The Dark Family
Eleanor Dark was one of Australia's finest writers of the 20th century, and Varuna owes its existence today to Eleanor, her husband Dr Eric Dark and their family. Eleanor was born in 1901 in Sydney, Australia. She was the second of three children born to the poet, writer and parliamentarian, Dowell Philip O’Reilly and Eleanor McCulloch O'Reilly. On finishing school and unable to enter university, having failed mathematics, Eleanor learnt typing and took a secretarial job. In 1922 she married Dr Eric Payten Dark, and in January 1923 the couple moved to Katoomba, where Eleanor wrote eight of her 10 novels, as well as short stories and articles.Her best known novel was the best-selling The Timeless Land (1941), the first part of a trilogy, with Storm of Time (1948) and No Barrier (1953).
Dr Eric Payten Dark (1889–1987), Eleanor's husband, was a general practitioner who wrote books, articles and pamphlets on politics and medicine. Eric Dark was born in Mittagong, New South Wales and qualified as a medical practitioner at Sydney University in 1914, qualifying a year early because of the war. He was among the first hundred Australian doctors who sailed to England to join the Royal Army Medical Corps. Dr Dark, who was recommended for the Military Cross after the battle of the Somme, was eventually awarded the Military Cross for his service at Passchendaele. Dr Dark later became an active member of the Labor left in NSW, was involved in contemporary political debate and was a committed socialist, although, contrary to local rumour, was never a member of the Communist Party. His books include The World Against Russia and Who are the Reds.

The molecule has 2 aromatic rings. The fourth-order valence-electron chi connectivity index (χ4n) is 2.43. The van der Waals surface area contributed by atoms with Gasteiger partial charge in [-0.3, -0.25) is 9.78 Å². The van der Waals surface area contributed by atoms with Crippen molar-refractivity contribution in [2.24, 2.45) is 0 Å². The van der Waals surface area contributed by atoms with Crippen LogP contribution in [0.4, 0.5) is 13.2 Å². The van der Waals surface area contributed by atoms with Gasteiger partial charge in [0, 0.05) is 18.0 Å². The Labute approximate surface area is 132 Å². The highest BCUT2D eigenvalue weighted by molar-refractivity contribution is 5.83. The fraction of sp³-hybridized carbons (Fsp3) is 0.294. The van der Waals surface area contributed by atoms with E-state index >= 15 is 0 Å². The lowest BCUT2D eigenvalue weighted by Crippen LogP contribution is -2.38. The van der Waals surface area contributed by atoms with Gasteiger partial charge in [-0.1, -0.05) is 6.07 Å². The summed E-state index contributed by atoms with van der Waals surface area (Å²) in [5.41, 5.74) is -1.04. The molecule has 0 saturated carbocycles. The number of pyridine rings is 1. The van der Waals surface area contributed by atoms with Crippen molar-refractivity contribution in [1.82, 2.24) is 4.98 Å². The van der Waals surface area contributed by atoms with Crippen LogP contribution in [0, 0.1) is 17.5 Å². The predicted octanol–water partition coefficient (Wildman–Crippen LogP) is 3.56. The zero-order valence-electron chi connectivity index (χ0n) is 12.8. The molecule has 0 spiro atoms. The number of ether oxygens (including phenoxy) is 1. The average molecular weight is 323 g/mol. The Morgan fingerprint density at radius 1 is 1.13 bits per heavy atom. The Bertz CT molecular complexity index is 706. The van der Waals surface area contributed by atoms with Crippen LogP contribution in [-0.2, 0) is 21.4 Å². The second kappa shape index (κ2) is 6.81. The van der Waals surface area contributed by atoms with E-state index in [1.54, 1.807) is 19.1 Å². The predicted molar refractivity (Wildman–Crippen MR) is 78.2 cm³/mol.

Michael (Mick) Dark is the son of Eleanor and Dr Eric Dark, and it was he who decided that Varuna, their family home, should become a gift to Australian literature in memory of his parents. Mick spent his childhood and youth living at Varuna. After the death of his parents, for environmental and personal reasons, he did not want to sell Varuna and in November 1987 he eagerly responded to a suggestion that it could become a residential writers' centre. In 1989 the Eleanor Dark Foundation was formed and Mick gifted the property to the Foundation.
Like his parents before him, Mick was a committed environmentalist. In the 60s and 70s he was a member of the Colong Committee (now Colong Foundation for Wilderness). He was also past President of the Lower and of the Upper Blue Mountains Conservation Societies, now combined as Blue Mountains Conservation Society, of which he was an Honorary Life member. He was also a member of Greenpeace and the Australian Conservation Foundation. He was the Life President of the Eleanor Dark Foundation Board, taking an active role in the life of Varuna until his death in 2015.
Varuna alumni include:
- Dianne Bates
- Gail Bell
- David Brooks
- Dymphna Clark
- Craig Cormick
- Tegan Bennett Daylight
- Anne Deveson
- Robert Drewe
- Ali Cobby Eckermann
- Delia Falconer
- Anna Goldsworthy
- Glenda Guest
- Steven Herrick
- Linda Jaivin
- Cate Kennedy
- Benjamin Law
- Melinda Marchetta
- Gillian Mears
- Patti Miller
- Drusilla Modjeska
- Eileen Naseby
- Dorothy Porter
- Heather Rose
- Margaret Simons
- Anne Summers
- "Australia Council pays tribute to Mick Dark | Australia Council". www.australiacouncil.gov.au. Retrieved 5 December 2017.
- "What We Do". Retrieved 5 December 2017.
- "https://www.truelocal.com.au/business/varuna-the-writers-house/katoomba". truelocal.com.au. Retrieved 5 December 2017. External link in
- O'Flynn, Mark (2016). "Varuna | The Dictionary of Sydney". dictionaryofsydney.org. Retrieved 5 December 2017.
- "Program Overview". Retrieved 5 December 2017.
- Brooks, Barbara (1998). Eleanor Dark: A Writer's Life. Sydney: Pan Macmillan. p. 220.
- "The Darks". Retrieved 5 December 2017.